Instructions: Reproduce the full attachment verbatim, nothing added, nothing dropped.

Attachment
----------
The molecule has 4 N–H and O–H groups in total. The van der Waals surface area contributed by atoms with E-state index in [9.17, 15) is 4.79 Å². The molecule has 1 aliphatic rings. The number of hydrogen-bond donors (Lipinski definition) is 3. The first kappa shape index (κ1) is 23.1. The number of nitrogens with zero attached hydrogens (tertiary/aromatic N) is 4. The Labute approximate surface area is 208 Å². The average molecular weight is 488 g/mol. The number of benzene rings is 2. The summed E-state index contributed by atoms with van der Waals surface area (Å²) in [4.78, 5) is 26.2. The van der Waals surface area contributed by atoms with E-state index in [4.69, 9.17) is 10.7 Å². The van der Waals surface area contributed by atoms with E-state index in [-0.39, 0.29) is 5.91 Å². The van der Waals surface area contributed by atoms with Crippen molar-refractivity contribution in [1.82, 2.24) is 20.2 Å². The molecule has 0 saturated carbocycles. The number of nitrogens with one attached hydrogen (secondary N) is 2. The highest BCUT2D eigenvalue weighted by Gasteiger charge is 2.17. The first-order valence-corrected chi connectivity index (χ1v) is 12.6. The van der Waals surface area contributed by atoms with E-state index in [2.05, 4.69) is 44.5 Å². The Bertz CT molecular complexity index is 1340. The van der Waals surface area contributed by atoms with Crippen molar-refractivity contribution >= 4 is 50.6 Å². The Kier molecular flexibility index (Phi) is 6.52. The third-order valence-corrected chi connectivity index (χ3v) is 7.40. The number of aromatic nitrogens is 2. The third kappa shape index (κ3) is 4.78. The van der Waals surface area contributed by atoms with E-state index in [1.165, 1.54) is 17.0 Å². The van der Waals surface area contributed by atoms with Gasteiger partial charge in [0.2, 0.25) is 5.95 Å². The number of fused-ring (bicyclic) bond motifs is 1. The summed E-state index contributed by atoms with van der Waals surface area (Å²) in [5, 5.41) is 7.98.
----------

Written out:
The molecule has 4 N–H and O–H groups in total. The van der Waals surface area contributed by atoms with E-state index in [9.17, 15) is 4.79 Å². The molecule has 1 aliphatic rings. The number of hydrogen-bond donors (Lipinski definition) is 3. The first kappa shape index (κ1) is 23.1. The number of nitrogens with zero attached hydrogens (tertiary/aromatic N) is 4. The Labute approximate surface area is 208 Å². The average molecular weight is 488 g/mol. The number of benzene rings is 2. The summed E-state index contributed by atoms with van der Waals surface area (Å²) in [4.78, 5) is 26.2. The van der Waals surface area contributed by atoms with E-state index in [4.69, 9.17) is 10.7 Å². The van der Waals surface area contributed by atoms with E-state index in [-0.39, 0.29) is 5.91 Å². The van der Waals surface area contributed by atoms with Crippen molar-refractivity contribution in [1.82, 2.24) is 20.2 Å². The molecule has 0 saturated carbocycles. The number of nitrogens with one attached hydrogen (secondary N) is 2. The highest BCUT2D eigenvalue weighted by Gasteiger charge is 2.17. The first-order valence-corrected chi connectivity index (χ1v) is 12.6. The van der Waals surface area contributed by atoms with E-state index in [2.05, 4.69) is 44.5 Å². The Bertz CT molecular complexity index is 1340. The van der Waals surface area contributed by atoms with Crippen molar-refractivity contribution >= 4 is 50.6 Å². The Kier molecular flexibility index (Phi) is 6.52. The third-order valence-corrected chi connectivity index (χ3v) is 7.40. The number of aromatic nitrogens is 2. The third kappa shape index (κ3) is 4.78. The van der Waals surface area contributed by atoms with E-state index in [1.165, 1.54) is 17.0 Å². The van der Waals surface area contributed by atoms with Gasteiger partial charge in [0.2, 0.25) is 5.95 Å². The number of fused-ring (bicyclic) bond motifs is 1. The summed E-state index contributed by atoms with van der Waals surface area (Å²) in [5, 5.41) is 7.98.